5.2.2. Non autoimmune
In this group, we find conditions that can compromise the delicate functional triad between the cornea, the tear film and the lids. If any of these is affected it will indirectly affect the anatomy and function of the other, potentially causing an inflammatory keratitis. Lids conditions like blepharitis, rosacea, lagophthalmos, entropion, ectropion, tarsal calcareous concretions or tear film dysfunctions like the ones seen in Sjogren’s or severe dry eye syndrome can directly or indirectly cause keratitis in the form of marginal keratitis (Fig 10), phlyctenular keratoconjunctivitis and sometimes diffuse punctate keratitis as seen in Thygeson’s keratitis. Usually the clinical pattern in this form of keratitis is epithelial with isolated or multiple epithelial defects and sub-epithelial superficial mild infiltrates (Fig 11), filaments can also sometimes be seen. When chronically affected a peripheral corneal pannus can often be seen (Fig 12).
5.3. Neoplasia associated inflammatory corneal involvement
Any neoplastic process in the limbal region and surrounding conjunctiva can indirectly extend to the cornea and cause an inflammatory reaction, this is generally not considered in the differential diagnosis of keratitis and is perhaps the most rare and less suspected cause of corneal and limbal inflammation, however it is important to consider it in order to achieve an early diagnosis, as this type of conditions untreated can extend quickly with some mortality rate.
5.3.1. Conjunctival intraepithelial neoplasia and squamous carcinoma
Neoplasia of the conjunctival epithelial cells is more commonly seen in the elderly. There are different grades of penetration in the underlying tissue and the amount of cellular atypical cells defines also the degree of malignancy ranging from grade 1 to a carcinoma in situ. The more invasive the type of neoplasia, the more likely this will extend to the adjacent corneal tissue and regional lymphonodes; the corneal involvement always remains superficial (Fig 13, 14).
5.3.2. Conjunctival / limbal melanomas
They are rare but lethal. They can be very polymorphic with multiple types of different clinical presentation, pigmented (melanotic) or not pigmented (amelanotic), they are of rapid growth and can invade distant organs especially lungs and liver. The most likely origin is at the conjunctival epithelial cells when some pigmentation is associated. Isolated or multiple sentinel vessels are a pathognomonic feature (Fig. 15).
5.4. Traumatic keratitis
In this group we can consider trauma by direct blunt injury with secondary corneal abrasion and corneal edema, or a surgical injury that damages the endothelial layer causing secondary corneal edema and endothelial failure with concurrent bullous keratopathy. The type of keratitis seen in these situations is mainly endothelial and stromal with multiple descemet folds, stromal collagen fibers disorganization, keratic precipitates and often associated anterior chamber reaction. At later stages if the endothelial layer does not recover from the insult, a severe corneal edema may lead to epithelial bullous formation and consequent epithelial keratitis. A clear history of trauma might not be obvious and the clinicians are encouraged to obtain it from the clinical history remembering that sometimes the traumatic event can precede the clinical manifestation for many years (i.e. previous cataract surgery, etc)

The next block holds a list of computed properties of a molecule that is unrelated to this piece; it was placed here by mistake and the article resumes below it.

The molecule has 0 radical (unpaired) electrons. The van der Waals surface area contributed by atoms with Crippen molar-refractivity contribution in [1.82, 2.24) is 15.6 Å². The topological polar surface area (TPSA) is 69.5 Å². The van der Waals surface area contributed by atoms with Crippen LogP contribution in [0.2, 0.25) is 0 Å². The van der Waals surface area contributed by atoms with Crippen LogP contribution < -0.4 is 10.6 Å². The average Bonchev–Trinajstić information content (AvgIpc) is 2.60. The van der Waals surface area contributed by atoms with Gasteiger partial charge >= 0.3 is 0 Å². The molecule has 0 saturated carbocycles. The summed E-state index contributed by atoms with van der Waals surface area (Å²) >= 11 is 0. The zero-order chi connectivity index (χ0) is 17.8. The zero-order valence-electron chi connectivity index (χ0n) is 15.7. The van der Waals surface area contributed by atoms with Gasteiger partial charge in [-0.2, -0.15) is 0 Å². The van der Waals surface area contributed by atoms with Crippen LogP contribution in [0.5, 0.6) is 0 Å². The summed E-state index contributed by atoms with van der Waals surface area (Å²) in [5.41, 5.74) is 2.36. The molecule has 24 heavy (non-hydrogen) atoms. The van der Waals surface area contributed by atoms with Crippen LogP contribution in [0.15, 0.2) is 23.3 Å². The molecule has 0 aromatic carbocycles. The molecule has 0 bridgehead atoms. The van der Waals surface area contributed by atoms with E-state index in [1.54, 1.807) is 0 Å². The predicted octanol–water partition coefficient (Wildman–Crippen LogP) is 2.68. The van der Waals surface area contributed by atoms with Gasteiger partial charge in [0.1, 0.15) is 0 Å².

6. Keratitis: Treatment
The treatment of keratitis will depend on the direct cause; it is for this reason that an appropriate diagnosis is crucial at the moment of deciding the initial treatment.
6.1. Infectious causes
In viral herpetic keratitis cases, the drug of choice is acyclovir in topical or oral form depending on the extension of the keratitis within the corneal layers. A typical dose is ointment acyclovir 3% five times daily for one week or 400 mg orally five times a day for the same period. In severe cases both forms can be used to maximize effect. In children and the elderly the oral formulation is recommended due to difficulties in the application of the ointment. In resistant cases the alternative treatment will be topical trifluorthymidine 1% (F3T) or vidarabine 3% (Vira-Atm). If high intraocular pressure (IOP) is detected this also need to be treated with lowering IOP agents. Other antiviral agents like topical ganciclovir 0.15% (Zirgantm) have started to be used more widely in recent years.